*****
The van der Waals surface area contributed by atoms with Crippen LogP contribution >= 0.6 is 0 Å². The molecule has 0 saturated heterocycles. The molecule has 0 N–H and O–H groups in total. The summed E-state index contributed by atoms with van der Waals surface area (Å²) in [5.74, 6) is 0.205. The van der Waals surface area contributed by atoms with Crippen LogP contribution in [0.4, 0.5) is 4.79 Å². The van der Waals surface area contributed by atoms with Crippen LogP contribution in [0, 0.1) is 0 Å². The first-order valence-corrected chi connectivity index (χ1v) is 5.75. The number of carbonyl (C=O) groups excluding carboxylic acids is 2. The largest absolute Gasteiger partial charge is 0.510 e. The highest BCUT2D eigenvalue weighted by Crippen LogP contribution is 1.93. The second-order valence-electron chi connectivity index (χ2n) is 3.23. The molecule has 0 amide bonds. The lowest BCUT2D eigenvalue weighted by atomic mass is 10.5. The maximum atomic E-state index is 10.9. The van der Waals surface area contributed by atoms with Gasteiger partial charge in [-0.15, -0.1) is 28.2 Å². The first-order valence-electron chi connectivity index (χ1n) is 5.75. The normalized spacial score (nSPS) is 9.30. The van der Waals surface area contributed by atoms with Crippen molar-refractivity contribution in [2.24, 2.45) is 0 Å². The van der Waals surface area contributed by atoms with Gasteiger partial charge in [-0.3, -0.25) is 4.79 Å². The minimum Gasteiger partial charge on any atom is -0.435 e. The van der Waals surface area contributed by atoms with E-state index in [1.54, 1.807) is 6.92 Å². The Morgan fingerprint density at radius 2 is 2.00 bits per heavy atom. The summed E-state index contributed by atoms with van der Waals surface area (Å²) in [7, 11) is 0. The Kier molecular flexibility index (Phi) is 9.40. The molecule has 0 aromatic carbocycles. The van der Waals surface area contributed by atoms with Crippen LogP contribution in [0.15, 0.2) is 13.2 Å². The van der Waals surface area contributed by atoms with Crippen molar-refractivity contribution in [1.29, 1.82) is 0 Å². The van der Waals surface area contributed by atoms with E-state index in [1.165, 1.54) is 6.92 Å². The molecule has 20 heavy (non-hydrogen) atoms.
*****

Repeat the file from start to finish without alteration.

The van der Waals surface area contributed by atoms with Crippen LogP contribution >= 0.6 is 0 Å². The molecule has 0 saturated heterocycles. The molecule has 0 N–H and O–H groups in total. The summed E-state index contributed by atoms with van der Waals surface area (Å²) in [5.74, 6) is 0.205. The van der Waals surface area contributed by atoms with Crippen LogP contribution in [0.4, 0.5) is 4.79 Å². The van der Waals surface area contributed by atoms with Crippen LogP contribution in [0, 0.1) is 0 Å². The first-order valence-corrected chi connectivity index (χ1v) is 5.75. The number of carbonyl (C=O) groups excluding carboxylic acids is 2. The largest absolute Gasteiger partial charge is 0.510 e. The highest BCUT2D eigenvalue weighted by Crippen LogP contribution is 1.93. The second-order valence-electron chi connectivity index (χ2n) is 3.23. The molecule has 0 amide bonds. The lowest BCUT2D eigenvalue weighted by atomic mass is 10.5. The maximum atomic E-state index is 10.9. The van der Waals surface area contributed by atoms with Gasteiger partial charge in [-0.15, -0.1) is 28.2 Å². The first-order valence-electron chi connectivity index (χ1n) is 5.75. The normalized spacial score (nSPS) is 9.30. The van der Waals surface area contributed by atoms with Crippen molar-refractivity contribution in [2.24, 2.45) is 0 Å². The van der Waals surface area contributed by atoms with Gasteiger partial charge in [-0.3, -0.25) is 4.79 Å². The minimum Gasteiger partial charge on any atom is -0.435 e. The van der Waals surface area contributed by atoms with E-state index in [1.54, 1.807) is 6.92 Å². The Morgan fingerprint density at radius 2 is 2.00 bits per heavy atom. The summed E-state index contributed by atoms with van der Waals surface area (Å²) in [7, 11) is 0. The Kier molecular flexibility index (Phi) is 9.40. The molecule has 0 aromatic carbocycles. The van der Waals surface area contributed by atoms with Crippen LogP contribution in [0.15, 0.2) is 13.2 Å². The van der Waals surface area contributed by atoms with Crippen molar-refractivity contribution in [1.29, 1.82) is 0 Å². The van der Waals surface area contributed by atoms with E-state index in [1.165, 1.54) is 6.92 Å². The molecule has 20 heavy (non-hydrogen) atoms.